WASHINGTON — Who should pay for costly special treatment for autistic children in families of active and retired military service personnel?
This is no idle question. It relates to the Pentagon budget before Congress and, in a broader sense, to the “fiscal cliff” and Americans’ view of government spending.
In May, the Republican-controlled House approved a bipartisan amendment to transfer $30 million from the Army research and development account in the fiscal 2013 defense authorization bill to create a new section under the Pentagon’s Tricare health-care program. The section would broaden the availability of money for applied behavior analysis treatment of autistic children when prescribed by a physician.
Until recently, the Defense Department considered ABA treatment an educational intervention, not a medical therapy, so it was not broadly covered under Tricare. It is an expensive treatment “generally begun by age 3½ and consists of up to 40 hours per week of intensive therapy for two years or longer,” according to the Congressional Research Service.
Tricare’s Extended Health Care Option program, under which ABA was permitted, was limited to active-duty personnel and had an annual cap of $36,000 per enrollee. The American Academy of Pediatrics recommended at least 25 hours a week of intense therapy for children newly diagnosed with autism, but the Tricare cap permitted less than 20 hours a week for therapy.
During the House debate on the measure, Rep. John B. Larson, D-Conn., co-sponsor of the amendment, said the cap had to be removed and coverage needed to be expanded to include retired military personnel as well as those on active duty.
Also in May, the Senate Armed Services Committee voted down a similar amendment — sponsored by Sen. Kirsten Gillibrand, D-N.Y. — to the authorization bill. But after a Senate Armed Services subcommittee hearing in June, Gillibrand reintroduced the amendment when the bill came to the Senate floor.
Senate backs amendment
On Thursday, the Democratic-controlled Senate voted overwhelmingly for the Gillibrand amendment, which would shift $45 million from the Defense Department operations and maintenance account in the fiscal 2013 authorization bill to pay for ABA treatment under Tricare. Her amendment would increase the House amount and also cover the Coast Guard, the Commissioned Corps of the National Oceanic and Atmospheric Administration, and the Commissioned Corps of the Public Health Service.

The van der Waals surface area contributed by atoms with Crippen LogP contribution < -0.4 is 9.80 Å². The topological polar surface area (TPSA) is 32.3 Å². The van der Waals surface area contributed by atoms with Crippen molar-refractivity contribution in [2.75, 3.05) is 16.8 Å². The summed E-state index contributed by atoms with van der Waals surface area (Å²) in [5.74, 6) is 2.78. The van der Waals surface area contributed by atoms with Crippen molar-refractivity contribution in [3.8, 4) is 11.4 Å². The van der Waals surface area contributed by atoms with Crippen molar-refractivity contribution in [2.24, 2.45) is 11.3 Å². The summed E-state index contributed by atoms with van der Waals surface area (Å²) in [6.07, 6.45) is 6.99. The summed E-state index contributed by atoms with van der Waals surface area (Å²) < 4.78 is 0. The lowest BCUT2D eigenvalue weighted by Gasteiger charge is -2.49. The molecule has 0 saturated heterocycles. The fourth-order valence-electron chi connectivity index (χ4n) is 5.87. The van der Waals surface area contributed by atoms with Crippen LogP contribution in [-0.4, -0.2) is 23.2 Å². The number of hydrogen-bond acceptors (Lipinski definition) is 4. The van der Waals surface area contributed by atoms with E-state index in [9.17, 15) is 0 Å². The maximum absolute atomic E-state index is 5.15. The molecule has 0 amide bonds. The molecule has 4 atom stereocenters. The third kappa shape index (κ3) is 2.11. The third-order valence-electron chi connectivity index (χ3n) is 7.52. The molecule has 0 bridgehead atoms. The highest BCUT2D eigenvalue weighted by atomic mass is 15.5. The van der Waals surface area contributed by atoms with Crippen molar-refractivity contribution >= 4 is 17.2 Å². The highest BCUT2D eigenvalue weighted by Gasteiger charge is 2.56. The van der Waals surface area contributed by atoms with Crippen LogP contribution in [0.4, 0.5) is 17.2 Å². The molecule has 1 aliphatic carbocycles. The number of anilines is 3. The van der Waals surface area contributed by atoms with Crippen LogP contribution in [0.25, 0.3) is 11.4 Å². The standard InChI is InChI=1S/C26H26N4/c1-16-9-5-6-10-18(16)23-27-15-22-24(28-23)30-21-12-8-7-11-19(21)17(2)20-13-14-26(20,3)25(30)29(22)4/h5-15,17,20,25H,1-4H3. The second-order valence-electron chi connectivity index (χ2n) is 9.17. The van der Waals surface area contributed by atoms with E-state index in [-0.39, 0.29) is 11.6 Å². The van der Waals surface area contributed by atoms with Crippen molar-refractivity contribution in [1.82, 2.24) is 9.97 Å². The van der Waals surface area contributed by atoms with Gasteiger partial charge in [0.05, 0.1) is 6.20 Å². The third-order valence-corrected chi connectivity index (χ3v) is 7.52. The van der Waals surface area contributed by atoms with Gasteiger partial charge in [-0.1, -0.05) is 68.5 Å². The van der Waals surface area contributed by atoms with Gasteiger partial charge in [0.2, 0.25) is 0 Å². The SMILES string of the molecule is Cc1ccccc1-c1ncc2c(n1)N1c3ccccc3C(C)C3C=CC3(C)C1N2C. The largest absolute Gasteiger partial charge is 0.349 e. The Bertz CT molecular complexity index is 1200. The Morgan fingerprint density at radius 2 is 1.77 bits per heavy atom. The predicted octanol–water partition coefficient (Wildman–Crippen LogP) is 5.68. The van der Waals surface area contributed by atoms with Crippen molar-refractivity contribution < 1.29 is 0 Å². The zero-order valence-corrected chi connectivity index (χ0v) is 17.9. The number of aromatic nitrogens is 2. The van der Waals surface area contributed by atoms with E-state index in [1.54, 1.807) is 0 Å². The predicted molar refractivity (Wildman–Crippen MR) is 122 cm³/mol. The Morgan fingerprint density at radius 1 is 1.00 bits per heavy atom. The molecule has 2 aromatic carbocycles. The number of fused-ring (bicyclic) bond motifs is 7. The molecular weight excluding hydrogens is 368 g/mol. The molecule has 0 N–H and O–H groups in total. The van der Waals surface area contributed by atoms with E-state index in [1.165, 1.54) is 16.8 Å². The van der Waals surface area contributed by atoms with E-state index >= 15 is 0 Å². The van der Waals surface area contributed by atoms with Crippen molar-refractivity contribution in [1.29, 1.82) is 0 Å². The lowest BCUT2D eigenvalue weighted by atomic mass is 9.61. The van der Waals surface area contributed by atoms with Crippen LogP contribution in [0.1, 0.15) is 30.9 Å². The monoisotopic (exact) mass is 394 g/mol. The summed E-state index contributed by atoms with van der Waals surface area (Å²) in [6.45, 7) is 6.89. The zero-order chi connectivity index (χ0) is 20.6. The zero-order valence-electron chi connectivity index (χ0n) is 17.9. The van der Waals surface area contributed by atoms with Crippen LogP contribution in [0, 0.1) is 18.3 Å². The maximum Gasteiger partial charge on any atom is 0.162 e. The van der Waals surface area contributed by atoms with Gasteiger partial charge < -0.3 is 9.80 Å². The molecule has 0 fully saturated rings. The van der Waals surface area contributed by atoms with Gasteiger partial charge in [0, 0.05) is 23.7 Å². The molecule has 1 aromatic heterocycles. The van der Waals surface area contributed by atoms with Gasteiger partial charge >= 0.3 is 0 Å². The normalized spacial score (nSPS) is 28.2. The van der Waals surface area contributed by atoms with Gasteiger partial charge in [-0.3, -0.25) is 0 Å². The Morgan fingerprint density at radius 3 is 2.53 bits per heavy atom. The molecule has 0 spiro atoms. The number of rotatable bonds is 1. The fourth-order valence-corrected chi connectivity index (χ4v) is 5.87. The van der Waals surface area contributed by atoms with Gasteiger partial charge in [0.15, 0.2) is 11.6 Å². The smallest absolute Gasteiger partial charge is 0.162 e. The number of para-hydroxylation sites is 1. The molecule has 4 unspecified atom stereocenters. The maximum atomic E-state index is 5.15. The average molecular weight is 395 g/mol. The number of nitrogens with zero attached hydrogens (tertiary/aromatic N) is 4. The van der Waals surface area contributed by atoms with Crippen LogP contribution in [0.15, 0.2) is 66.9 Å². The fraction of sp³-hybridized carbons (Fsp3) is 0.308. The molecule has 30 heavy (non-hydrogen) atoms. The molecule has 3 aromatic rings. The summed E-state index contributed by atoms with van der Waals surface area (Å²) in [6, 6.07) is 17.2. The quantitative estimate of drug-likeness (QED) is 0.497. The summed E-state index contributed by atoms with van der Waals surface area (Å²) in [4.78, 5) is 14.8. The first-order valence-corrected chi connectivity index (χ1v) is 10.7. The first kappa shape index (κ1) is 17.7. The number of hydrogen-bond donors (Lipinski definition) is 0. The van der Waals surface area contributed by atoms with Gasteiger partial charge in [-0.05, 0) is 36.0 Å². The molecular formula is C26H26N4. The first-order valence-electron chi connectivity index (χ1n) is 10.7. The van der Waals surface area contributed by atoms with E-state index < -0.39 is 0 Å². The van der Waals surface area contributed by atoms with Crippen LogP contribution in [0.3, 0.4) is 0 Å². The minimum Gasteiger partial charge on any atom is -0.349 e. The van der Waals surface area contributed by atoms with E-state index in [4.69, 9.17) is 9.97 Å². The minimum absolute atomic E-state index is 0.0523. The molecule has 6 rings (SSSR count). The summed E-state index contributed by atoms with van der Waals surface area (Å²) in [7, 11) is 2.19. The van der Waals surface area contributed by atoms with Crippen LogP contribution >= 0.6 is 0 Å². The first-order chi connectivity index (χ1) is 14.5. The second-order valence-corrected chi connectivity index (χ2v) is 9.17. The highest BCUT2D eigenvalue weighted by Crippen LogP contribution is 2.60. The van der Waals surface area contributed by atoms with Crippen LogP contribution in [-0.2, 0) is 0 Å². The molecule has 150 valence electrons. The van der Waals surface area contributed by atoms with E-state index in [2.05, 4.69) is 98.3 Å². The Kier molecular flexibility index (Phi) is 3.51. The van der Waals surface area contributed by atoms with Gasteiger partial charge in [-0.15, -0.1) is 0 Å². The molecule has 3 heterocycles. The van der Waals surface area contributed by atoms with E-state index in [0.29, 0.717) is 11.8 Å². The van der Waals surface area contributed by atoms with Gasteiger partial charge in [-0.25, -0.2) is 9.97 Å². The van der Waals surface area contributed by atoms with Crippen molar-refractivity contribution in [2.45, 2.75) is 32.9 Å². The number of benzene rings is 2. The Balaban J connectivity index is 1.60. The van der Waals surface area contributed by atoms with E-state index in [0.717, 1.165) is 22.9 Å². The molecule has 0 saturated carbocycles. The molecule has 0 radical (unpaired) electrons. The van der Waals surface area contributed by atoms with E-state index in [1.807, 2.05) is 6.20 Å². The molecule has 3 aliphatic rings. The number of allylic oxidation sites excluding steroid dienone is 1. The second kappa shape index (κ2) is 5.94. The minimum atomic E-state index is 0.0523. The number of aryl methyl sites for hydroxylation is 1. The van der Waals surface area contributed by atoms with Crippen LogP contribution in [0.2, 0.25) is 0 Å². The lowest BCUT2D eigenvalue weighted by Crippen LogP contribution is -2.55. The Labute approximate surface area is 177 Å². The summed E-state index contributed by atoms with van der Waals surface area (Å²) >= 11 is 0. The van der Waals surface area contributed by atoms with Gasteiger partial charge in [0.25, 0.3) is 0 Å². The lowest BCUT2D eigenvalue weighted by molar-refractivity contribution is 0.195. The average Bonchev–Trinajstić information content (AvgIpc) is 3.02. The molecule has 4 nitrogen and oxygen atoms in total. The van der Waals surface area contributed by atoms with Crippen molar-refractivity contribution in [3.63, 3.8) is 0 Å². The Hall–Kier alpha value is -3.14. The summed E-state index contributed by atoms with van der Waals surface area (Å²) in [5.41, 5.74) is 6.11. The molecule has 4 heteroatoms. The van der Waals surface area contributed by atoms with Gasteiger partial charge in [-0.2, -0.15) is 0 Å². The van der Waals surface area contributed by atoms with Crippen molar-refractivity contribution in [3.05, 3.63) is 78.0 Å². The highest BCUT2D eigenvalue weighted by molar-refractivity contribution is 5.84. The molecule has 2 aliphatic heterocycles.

Gillibrand said she was speaking for “30,000 military families who have loved ones with disabilities, including those on the autism spectrum.” She said that “military families with children on the autistic spectrum are receiving fewer services than their civilian governmental counterparts across the country,” noting that “the Office of Personnel Management has determined that such treatments may be covered as medical therapies for federal civilian employees.”
She also pointed out that “Guard and Reserve families receive intermittent care, and children of retirees can’t even get coverage at all.” One result is that some current and former service members turn to state Medicaid programs for help. But ABA and other services are often unavailable because of waiting lists — seven years long in Maryland and 10 years in Virginia — according to Gillibrand.
And remember, Medicaid is a program Congress is looking at cutting.
Sen. Tom Coburn, R-Okla., who has been critical of other types of Pentagon spending for medical health programs, praised Gillibrand for saying the Pentagon should offer ABA treatment. But he wanted to add one provision — that all the active and Reserve service members in Tricare prime pay $2 more per month — $24 a year — which would cover the cost of the additional therapies for autistic and other disabled children.
The Tricare Prime annual enrollment fee for retirees rose by $30 a year in fiscal 2012 for an individual, to $260, and $60 a year for family enrollments, to $520.
Those increases, the first since 1995, became sensitive issues. The Obama administration has tried to increase Tricare fees further, but Congress has balked. One irony is that health-care programs for other federal employees — some of which cover autism therapy — start at roughly seven times the cost of Tricare.
“One of the things we ought to do is ... to bring Tricare standards up to make sure they meet the needs of everybody. I don’t disagree with that,” Coburn said. “But the other thing we ought to do is we ought to pay for it.”
“All it would take is $24 a year by our Tricare Prime (beneficiaries) to pay to make sure that the people with disabilities and the people with autism have the appropriate therapies and they are covered under Tricare,” Coburn said. Taking the money from operations and maintenance will mean “less flight time, less drill time, less shooting time, less preparation time to go out and be a war fighter,” he said.
Gillibrand didn’t work with Coburn last week on a payment amendment. Instead, she said, “This is $45 million for one year just to get the treatments in place for these families. In one year’s time, we will have more accountability and transparency on what the real cost is. This is just an estimate.”
In 1992, Sen. Tom Harkin, D-Iowa, introduced a $25 million amendment to have the Pentagon conduct breast cancer research. Twenty years later, it has become a more than $200 million-a-year program covering research on dozens of diseases.
We must consider how many more disease therapies Tricare will cover — and who will pay for them.